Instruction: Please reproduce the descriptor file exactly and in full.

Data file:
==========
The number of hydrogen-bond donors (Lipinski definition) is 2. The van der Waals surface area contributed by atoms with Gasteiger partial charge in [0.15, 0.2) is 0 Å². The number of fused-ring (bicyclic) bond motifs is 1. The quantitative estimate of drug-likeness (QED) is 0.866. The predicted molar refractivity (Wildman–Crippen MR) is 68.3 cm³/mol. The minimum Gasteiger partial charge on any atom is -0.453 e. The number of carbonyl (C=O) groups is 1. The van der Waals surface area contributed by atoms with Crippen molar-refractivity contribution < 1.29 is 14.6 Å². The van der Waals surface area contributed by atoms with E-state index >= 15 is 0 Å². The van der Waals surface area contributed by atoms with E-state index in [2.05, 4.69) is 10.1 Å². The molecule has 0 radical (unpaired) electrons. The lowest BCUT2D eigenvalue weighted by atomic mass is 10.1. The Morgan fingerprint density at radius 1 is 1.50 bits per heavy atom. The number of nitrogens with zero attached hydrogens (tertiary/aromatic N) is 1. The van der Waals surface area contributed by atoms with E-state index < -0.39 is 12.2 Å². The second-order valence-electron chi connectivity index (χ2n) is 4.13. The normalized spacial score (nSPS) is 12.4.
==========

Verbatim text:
The number of hydrogen-bond donors (Lipinski definition) is 2. The van der Waals surface area contributed by atoms with Gasteiger partial charge in [0.15, 0.2) is 0 Å². The number of fused-ring (bicyclic) bond motifs is 1. The quantitative estimate of drug-likeness (QED) is 0.866. The predicted molar refractivity (Wildman–Crippen MR) is 68.3 cm³/mol. The minimum Gasteiger partial charge on any atom is -0.453 e. The number of carbonyl (C=O) groups is 1. The van der Waals surface area contributed by atoms with Crippen molar-refractivity contribution < 1.29 is 14.6 Å². The van der Waals surface area contributed by atoms with E-state index >= 15 is 0 Å². The van der Waals surface area contributed by atoms with E-state index in [2.05, 4.69) is 10.1 Å². The molecule has 0 radical (unpaired) electrons. The lowest BCUT2D eigenvalue weighted by atomic mass is 10.1. The Morgan fingerprint density at radius 1 is 1.50 bits per heavy atom. The number of nitrogens with zero attached hydrogens (tertiary/aromatic N) is 1. The van der Waals surface area contributed by atoms with E-state index < -0.39 is 12.2 Å². The second-order valence-electron chi connectivity index (χ2n) is 4.13. The normalized spacial score (nSPS) is 12.4.